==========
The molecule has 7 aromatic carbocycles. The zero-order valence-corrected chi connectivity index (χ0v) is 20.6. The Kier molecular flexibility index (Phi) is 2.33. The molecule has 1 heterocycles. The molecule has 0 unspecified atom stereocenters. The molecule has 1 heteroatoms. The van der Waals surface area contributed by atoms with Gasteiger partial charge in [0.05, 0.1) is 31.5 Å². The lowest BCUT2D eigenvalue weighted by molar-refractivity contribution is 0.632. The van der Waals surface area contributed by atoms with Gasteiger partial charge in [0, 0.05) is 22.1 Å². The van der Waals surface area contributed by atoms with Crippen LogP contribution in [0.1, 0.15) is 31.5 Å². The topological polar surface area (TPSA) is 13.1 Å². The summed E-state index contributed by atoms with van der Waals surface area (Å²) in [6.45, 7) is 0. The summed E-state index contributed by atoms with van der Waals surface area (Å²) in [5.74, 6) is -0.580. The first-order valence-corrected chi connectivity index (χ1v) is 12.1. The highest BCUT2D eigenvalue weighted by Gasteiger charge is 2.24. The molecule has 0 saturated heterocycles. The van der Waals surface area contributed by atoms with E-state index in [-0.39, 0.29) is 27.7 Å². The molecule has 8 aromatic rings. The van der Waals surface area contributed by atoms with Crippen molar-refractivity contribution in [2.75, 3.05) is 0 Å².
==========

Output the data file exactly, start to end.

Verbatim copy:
The molecule has 7 aromatic carbocycles. The zero-order valence-corrected chi connectivity index (χ0v) is 20.6. The Kier molecular flexibility index (Phi) is 2.33. The molecule has 1 heterocycles. The molecule has 0 unspecified atom stereocenters. The molecule has 1 heteroatoms. The van der Waals surface area contributed by atoms with Gasteiger partial charge in [0.05, 0.1) is 31.5 Å². The lowest BCUT2D eigenvalue weighted by molar-refractivity contribution is 0.632. The van der Waals surface area contributed by atoms with Gasteiger partial charge in [0, 0.05) is 22.1 Å². The van der Waals surface area contributed by atoms with Crippen LogP contribution in [0.1, 0.15) is 31.5 Å². The topological polar surface area (TPSA) is 13.1 Å². The summed E-state index contributed by atoms with van der Waals surface area (Å²) in [6.45, 7) is 0. The summed E-state index contributed by atoms with van der Waals surface area (Å²) in [5.74, 6) is -0.580. The first-order valence-corrected chi connectivity index (χ1v) is 12.1. The highest BCUT2D eigenvalue weighted by Gasteiger charge is 2.24. The molecule has 0 saturated heterocycles. The van der Waals surface area contributed by atoms with E-state index in [-0.39, 0.29) is 27.7 Å². The molecule has 8 aromatic rings. The van der Waals surface area contributed by atoms with Crippen molar-refractivity contribution in [2.75, 3.05) is 0 Å².